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Non-Necessities Go First

Non-Necessities Go First

Leibtag of the USDA also said he thinks consumers will be reluctant to cut back on their grocery spending.

“The general economic view tells us that food overall is a relative necessity, and grocery store shopping, vs. eating out, is more of a necessity, or one area that consumers can fall back on,” he said. “So, with the weakening economy and higher prices for food, it is the non-necessities that go first. If consumers are cutting back, it is probably not on basic food staples.”

Consumers tend not to be too sensitive to price increases in the 4% to 6% range, he said, but do begin to change their behavior once those increases rise to the level of 10% to 15%.

He pointed out that food retailers have been able to maintain their margins so far in the inflationary environment.

“Look at 2007 government data on retail margins — they were pretty steady for retailers, if you look at retail price and wholesale cost as measured on the governments’ index of producer prices. There were some subcategories that took a hit, and they weren’t able to recover margins at retail, but overall, retail margins were steady at 4% to 5%, which implies retailers were able to pass those costs along to consumers in the form of higher retail prices.”

For higher-end consumers whose food budgets are a small percentage of their overall spending, food-price inflation is relatively benign, he said. However, for those lower-income consumers who spend a significant portion of their income on food, inflation is apt to force changes in their shopping patterns, such as switching to more discount retailers.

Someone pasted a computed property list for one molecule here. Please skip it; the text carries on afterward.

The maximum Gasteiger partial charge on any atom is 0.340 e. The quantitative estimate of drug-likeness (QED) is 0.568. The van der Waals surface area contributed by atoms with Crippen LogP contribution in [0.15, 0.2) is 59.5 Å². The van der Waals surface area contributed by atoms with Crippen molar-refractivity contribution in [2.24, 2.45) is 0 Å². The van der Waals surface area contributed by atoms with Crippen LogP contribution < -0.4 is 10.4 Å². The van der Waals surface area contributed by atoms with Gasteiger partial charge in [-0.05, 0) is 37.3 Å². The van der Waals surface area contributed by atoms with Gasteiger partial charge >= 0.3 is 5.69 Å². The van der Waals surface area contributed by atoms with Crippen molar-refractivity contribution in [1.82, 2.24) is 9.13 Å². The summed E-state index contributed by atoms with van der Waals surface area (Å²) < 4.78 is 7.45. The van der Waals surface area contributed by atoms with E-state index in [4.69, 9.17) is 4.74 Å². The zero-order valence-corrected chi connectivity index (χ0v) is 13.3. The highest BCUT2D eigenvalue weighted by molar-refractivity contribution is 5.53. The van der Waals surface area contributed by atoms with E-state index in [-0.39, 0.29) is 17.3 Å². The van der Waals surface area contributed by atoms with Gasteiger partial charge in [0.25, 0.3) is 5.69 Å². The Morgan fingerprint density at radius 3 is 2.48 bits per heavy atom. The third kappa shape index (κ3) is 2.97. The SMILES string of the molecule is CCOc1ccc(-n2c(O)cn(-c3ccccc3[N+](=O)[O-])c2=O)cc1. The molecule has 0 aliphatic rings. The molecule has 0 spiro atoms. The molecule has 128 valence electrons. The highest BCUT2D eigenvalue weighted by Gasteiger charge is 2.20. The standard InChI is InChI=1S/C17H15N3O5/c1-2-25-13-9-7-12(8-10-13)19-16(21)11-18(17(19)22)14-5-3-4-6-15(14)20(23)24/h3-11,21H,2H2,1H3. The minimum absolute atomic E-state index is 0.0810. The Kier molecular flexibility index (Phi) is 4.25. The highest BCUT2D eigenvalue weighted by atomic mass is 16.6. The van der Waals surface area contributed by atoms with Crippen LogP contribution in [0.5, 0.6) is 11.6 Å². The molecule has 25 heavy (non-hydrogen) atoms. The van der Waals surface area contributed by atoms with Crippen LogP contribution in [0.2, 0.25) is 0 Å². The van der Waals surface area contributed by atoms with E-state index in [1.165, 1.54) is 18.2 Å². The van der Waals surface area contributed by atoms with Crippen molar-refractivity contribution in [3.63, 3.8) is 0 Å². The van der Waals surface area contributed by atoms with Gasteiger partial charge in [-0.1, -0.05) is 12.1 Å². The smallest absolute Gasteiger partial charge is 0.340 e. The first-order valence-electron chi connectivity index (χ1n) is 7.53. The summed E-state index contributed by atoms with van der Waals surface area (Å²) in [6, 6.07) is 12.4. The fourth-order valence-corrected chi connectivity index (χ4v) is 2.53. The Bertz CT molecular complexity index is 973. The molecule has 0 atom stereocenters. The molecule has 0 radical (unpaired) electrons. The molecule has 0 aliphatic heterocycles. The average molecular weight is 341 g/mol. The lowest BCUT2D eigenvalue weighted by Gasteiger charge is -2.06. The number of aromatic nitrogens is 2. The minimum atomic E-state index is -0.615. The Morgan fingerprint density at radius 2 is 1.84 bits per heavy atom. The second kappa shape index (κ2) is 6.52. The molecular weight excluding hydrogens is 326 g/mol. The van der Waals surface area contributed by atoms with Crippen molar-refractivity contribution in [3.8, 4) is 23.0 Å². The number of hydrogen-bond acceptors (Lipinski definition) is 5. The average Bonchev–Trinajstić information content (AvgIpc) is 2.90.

“If you were already shopping at Wal-Mart, then you may buy less,” he said. “You may eat out less and trade down in the restaurants you go to or trading down from branded to private label.”

He pointed out that elderly consumers on fixed incomes are likely to be among those consumers looking for ways to save money on their grocery bill.

In her presentation on trading down, Weinswig said Wal-Mart stands to perform well in the current environment, noting that the company generated higher comparable-store sales than its higher-priced rival, Target, during the last recession in 2001-2002, but the situation reversed in the years since then as the economy improved.

“Now, for the past three quarters we’ve seen Wal-Mart out-comp Target, and we think that’s the beginning of a longer-term trend,” she said.

Based on a gloomy economic outlook for the year ahead that includes ongoing increases in energy costs, a weak housing market and continuing increases in unemployment rates, “We expect more trading-down behavior in terms of where consumers shop, the products they buy and the choice to buy private-label vs. branded product,” Weinswig concluded.

Miguel Gomez, assistant professor of agricultural and consumer economics at the University of Illinois at Urbana-Champaign, who concentrates in food retailing, said the USDA projects a continued rise in these commodity prices until 2010, when farm production and yields are expected to catch up to global demand, and prices are expected to stabilize.

He noted that food consumption and demand are on the upswing not only in the U.S., but also in China and India, where there has been a gradual shift to meat consumption, which is impacting commodity costs.

The demand for biofuels as an alternative to oil is also a factor in rising food costs. However, in the long run, Gomez sees a minimal impact on food prices.

“Governments in the U.S., Europe and South America have developed policies to mandate the increased use of biofuels in energy consumption,” he said. “The private sector is responding and investing in production capacity. Those are huge investments and they aren’t going to go away, but the impact on food prices, we believe, is not going to be that dramatic.”

Several analysts said they see traditional supermarkets as being well positioned to weather the current economic and inflationary environment.

“I think some consumer shopping venues are going to be much better positioned in this environment than others, and I would put the traditional food retailer in that camp,” said Cerankosky of FTN Midwest Securities.